Australia’s banks, despite assurances of stricter controls, still have problems with the way they manage their financial advisers.
The corporate regulator, ASIC (Australian Securities and Investments Commission), says the financial institutions are delaying reporting serious non-compliance concerns and aren’t doing adequate background checks when they employ financial planners.
ASIC today released its review of how the big four banks — the Commonwealth, ANZ, NAB, Westpac — and AMP oversee their advisers. The review started in July 2015 after a series of scandals involving dodgy financial planning advice.
“This report card is not one as yet you will be overly pleased to show your parents,” says ASIC deputy chairman Peter Kell.
The review found significant delays between becoming aware of misconduct and reporting it to ASIC.
ASIC also found that background and reference-checking on advisers is inadequate. Kell says ASIC will “publicly name and shame” those not doing the checks when hiring an adviser.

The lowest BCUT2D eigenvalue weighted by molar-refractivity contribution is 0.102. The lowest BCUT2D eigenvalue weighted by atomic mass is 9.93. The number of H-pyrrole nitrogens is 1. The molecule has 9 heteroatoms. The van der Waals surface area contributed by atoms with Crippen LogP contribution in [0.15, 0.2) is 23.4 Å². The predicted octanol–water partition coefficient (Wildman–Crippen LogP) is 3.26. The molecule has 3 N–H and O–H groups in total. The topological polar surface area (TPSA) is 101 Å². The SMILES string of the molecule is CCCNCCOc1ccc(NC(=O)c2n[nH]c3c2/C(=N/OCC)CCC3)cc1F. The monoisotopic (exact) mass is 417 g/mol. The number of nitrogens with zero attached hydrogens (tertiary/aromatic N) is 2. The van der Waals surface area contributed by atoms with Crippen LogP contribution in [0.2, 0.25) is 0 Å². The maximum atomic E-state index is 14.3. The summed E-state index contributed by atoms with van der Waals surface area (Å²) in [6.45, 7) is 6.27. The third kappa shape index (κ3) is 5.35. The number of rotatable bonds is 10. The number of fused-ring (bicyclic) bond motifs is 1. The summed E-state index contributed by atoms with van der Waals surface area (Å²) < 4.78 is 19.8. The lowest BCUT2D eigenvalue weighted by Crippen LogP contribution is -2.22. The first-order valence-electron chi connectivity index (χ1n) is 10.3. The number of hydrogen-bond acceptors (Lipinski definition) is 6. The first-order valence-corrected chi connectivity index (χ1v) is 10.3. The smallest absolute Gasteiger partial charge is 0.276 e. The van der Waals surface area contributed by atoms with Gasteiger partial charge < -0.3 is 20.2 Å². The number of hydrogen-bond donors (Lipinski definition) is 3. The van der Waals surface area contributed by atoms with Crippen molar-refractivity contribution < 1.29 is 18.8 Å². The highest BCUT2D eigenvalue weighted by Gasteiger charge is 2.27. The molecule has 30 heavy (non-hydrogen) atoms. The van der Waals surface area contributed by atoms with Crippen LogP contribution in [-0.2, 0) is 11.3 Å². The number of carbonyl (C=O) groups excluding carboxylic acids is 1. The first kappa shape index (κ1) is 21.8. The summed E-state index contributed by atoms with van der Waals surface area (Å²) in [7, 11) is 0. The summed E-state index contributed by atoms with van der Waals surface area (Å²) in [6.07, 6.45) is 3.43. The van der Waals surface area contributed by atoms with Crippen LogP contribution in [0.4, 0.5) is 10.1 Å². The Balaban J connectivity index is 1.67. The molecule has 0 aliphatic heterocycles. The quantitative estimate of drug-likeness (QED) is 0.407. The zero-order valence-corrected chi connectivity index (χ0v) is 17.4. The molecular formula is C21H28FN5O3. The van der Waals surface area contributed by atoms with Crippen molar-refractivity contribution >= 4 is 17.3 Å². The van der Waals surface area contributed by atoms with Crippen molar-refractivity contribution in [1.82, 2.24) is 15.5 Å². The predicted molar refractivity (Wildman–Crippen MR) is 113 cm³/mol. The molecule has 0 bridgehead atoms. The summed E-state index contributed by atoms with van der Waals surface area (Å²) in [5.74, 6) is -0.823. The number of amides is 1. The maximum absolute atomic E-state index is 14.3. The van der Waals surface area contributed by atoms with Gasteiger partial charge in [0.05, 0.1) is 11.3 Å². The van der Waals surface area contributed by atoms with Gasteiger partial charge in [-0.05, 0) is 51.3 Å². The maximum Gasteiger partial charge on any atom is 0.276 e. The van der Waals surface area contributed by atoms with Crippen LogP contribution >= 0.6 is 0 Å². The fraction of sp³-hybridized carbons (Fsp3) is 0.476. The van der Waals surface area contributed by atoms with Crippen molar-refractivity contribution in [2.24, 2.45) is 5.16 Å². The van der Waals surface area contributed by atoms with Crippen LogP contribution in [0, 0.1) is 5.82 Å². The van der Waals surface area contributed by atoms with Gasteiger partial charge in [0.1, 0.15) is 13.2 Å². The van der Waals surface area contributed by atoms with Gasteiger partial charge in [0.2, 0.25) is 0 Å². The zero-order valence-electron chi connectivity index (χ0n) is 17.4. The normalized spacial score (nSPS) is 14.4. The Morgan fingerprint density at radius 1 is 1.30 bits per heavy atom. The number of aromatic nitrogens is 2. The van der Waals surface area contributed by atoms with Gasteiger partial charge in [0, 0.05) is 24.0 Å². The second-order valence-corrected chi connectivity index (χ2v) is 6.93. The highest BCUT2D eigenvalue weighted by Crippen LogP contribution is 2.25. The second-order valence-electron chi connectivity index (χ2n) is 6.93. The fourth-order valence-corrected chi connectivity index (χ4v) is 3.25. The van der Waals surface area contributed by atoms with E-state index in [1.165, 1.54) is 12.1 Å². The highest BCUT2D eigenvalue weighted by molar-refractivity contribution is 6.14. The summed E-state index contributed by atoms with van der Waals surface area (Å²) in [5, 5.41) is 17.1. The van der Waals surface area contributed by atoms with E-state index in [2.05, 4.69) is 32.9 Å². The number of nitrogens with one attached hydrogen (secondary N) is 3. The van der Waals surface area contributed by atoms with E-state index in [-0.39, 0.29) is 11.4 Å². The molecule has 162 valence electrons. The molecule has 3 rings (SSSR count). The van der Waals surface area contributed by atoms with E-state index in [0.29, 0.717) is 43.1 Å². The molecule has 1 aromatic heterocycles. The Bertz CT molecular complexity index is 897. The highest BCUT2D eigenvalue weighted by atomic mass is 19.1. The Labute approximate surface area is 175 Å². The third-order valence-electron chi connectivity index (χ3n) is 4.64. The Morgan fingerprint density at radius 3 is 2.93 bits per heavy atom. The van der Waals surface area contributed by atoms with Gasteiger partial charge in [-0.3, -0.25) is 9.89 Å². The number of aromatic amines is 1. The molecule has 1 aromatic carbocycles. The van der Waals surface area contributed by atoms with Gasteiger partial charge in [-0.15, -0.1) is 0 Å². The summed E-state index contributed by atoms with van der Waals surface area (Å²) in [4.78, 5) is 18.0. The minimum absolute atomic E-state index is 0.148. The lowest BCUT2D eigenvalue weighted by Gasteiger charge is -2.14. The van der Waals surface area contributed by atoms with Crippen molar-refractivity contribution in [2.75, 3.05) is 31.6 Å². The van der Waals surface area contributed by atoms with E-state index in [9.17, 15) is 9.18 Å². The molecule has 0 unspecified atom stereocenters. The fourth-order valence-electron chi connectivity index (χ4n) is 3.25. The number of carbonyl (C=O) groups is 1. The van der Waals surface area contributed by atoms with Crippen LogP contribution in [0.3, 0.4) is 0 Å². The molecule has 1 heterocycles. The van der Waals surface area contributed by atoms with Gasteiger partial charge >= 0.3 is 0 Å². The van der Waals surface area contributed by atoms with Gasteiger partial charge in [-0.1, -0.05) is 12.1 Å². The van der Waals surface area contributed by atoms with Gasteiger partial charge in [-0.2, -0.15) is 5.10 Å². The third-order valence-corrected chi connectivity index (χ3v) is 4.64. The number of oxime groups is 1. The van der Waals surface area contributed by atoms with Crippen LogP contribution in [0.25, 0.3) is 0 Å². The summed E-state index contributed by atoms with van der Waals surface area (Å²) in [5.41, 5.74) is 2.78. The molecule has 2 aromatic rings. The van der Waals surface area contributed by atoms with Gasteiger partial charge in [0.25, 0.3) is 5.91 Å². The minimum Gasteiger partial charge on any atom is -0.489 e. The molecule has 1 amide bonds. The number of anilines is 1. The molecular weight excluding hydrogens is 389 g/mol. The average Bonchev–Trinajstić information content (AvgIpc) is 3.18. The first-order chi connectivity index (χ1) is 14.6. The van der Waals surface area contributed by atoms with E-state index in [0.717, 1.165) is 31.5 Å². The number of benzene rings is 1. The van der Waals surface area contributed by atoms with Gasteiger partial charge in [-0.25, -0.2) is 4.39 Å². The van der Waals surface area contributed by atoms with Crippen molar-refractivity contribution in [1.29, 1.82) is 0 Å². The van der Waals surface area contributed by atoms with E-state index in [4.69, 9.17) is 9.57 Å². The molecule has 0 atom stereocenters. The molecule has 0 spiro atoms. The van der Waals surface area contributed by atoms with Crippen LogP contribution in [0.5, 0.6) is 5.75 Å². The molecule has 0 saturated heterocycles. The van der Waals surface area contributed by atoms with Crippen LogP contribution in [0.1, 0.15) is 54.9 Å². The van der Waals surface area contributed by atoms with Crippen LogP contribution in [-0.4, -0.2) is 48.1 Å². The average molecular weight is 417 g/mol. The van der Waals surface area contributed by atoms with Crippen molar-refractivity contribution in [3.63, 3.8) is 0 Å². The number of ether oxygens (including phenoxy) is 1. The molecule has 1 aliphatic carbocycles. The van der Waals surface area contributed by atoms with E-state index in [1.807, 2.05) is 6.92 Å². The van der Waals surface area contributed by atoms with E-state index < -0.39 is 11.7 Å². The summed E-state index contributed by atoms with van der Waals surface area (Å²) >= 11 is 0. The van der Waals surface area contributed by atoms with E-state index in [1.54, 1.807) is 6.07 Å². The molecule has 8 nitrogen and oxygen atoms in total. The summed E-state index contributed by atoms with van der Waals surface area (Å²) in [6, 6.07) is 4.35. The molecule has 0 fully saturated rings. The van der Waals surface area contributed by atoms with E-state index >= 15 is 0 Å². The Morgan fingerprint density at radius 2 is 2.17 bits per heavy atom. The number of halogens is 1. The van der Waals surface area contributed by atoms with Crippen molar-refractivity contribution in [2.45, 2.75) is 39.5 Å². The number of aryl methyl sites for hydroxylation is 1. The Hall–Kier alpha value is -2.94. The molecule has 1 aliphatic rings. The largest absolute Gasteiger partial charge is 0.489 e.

And ASIC says the audit processes to assess whether advice is in the best interest of the client is also inadequate.
“Failure or delay in notifying ASIC of suspected serious non-compliant conduct significantly affects our ability to take appropriate enforcement or other regulatory action,” says Kell.
“More importantly, it may also result in an increased risk of customer detriment as so-called bad apple advisers continue to work in the industry.”
The review looked at how the banks identified and dealt with non-compliant conduct by their advisers between January 2009 and June 2015.
ASIC has banned 26 advisers identified in the review. Investigations and surveillance is continuing into the activities of others.
A total of $30 million has been paid to 1,347 customers who suffered loss from poor advice.
This amount is on top of the “fee for no service” compensation payments which are expected to reach more than $178 million.
ASIC acknowledged the work undertaken by the financial institutions to improve their practices, supported by recent legislative and regulatory reforms.
“However, there is further work to be done to assist in re-building consumer trust and confidence in the financial advice industry,” says Kell.
“It is critical that customers are able to get financial advice they can trust.”
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